It is, indeed, kind of amazing. In the eyes of critics, Q.E. is the anti-Veg-O-Matic: It does everything bad - slicing and dicing and puréeing all good things. Quantitative easing is inflationary; well, maybe not but it undermines credibility; well, maybe not but it causes excessive risk-taking; well, maybe not but it discourages business investment (this argument, I think, is a new one).
The economist Brad DeLong spent what may be too much time dealing with this last point on his blog, citing a recent op-Wall Street Journal op-ed by the economists Kevin Warsh and Mike Spence. The pair’s argument doesn’t make any sense, and it was deployed to explain something that isn’t happening - business investment isn’t any lower than you’d expect given the relatively slow recovery. I’m not surprised to see Mr. Warsh going down this road: He’s a permahawk who used to warn about inflation, but simply changed his arguments when inflation failed to materialize. When Mr. DeLong complains that there is no coherent argument offered in the article - not a bad argument, but no argument at all - it’s pretty much what one might expect from Mr. Warsh.
Back in 2010, I reacted to one of his speeches thus: “So what we’ve got here is an assertion that bad things will happen if you do certain things, without either any evidence to that effect or any explanation of why those things should happen. Yes, maybe bond markets will punish us if we don’t slash spending right now; also, maybe we’ll have bad luck if we step on cracks, or fail to turn aside when Basement Cat crosses our path. But why does this pass for judicious policy discussion?”
What I don’t understand is why Mr. Spence wants to associate himself with this sort of thing.
But let me say, as I have before, that this whole aversion to easy money, on grounds that keep shifting and don’t seem to have much to do with any intelligible economic argument, evidently has deep roots in the conservative psyche - and it’s in the id, not the rational mind.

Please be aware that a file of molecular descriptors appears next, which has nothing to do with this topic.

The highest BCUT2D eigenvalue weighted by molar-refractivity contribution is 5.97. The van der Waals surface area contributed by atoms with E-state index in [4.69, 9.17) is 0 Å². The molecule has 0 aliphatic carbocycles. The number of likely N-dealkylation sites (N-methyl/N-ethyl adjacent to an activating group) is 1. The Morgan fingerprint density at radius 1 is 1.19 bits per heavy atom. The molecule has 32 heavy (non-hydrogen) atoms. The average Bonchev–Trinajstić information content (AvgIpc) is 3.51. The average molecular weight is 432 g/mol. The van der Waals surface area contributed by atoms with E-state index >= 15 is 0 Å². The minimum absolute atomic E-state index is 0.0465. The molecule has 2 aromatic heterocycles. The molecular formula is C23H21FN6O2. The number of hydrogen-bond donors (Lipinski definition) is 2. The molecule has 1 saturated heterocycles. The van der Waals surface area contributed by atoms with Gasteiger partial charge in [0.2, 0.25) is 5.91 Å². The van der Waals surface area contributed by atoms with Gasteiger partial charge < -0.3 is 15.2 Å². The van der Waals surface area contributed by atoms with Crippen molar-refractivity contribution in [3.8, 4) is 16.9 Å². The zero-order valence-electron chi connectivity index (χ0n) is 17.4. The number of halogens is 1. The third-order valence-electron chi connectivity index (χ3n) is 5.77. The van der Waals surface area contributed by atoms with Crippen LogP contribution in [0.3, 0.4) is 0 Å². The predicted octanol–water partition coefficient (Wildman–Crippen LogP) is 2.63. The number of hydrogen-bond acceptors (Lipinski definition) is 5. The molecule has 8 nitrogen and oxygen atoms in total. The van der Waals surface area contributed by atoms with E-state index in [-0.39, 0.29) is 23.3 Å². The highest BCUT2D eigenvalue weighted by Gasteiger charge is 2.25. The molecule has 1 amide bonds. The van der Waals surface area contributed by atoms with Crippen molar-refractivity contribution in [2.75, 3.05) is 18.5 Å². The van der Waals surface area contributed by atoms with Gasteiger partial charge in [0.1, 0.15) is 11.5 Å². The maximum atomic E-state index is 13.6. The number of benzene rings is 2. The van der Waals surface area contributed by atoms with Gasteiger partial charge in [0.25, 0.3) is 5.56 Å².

An Unteachable Moment
It has been almost seven years since the Fed cut interest rates to zero. The era of lowflation-plus-a-liquidity-trap now rivals in length the era of stagflation in the 1970s, and has been associated with much worse real economic performance. So where, asks Antonio Fatas, is the grand rethinking of economic theory and policy?
I asked the same question a couple of years ago. I’d add, as I did in that earlier piece, that some of us anticipated much though not all of what has gone wrong. Mr. Fatas, an economist at Insead, writes in a blog post: “But my guess is that even those who agreed with this reading of the Japanese economy would have never thought that we would see the same thing happening in other advanced economies. Most thought that this was just a unique example of incompetence among Japanese policy makers.”
Actually, though, I did write a 1999 book titled “The Return of Depression Economics,” basically warning that Japan might be a harbinger for the rest of us. True, I never expected policy to be so bad that Japan ended up looking like a role model.
The point is that by now we should have expected at least as major a rethink of economic policy as occurred in the ’70s; but in fact, we’ve seen almost no rethinking. Economists who wrote that “inflation is looming” in 2009 were warning about looming inflation five years later.
And that’s just the professional economists. As Josh Barro noted in Bloomberg in 2012, conservatives who imagine themselves to be intellectuals have increasingly turned to Austrian economics, which explicitly denies that empirical data needs to be taken into account. Although, of course, these conservatives would have claimed vindication if the inflation they were predicting had actually materialized.
Back to Mr. Fatas: How long will it take before the long stagnation of the past few years has the kind of intellectual impact that stagflation did? Indeed, how long will it be before people stop holding up the ’70s as the ultimate cautionary tale, even as we live in the midst of a continuing economic disaster that makes the ’70s look mild?
I don’t know the answer, but it’s clear that we have to understand this phenomenon in terms of politics and sociology, not logic.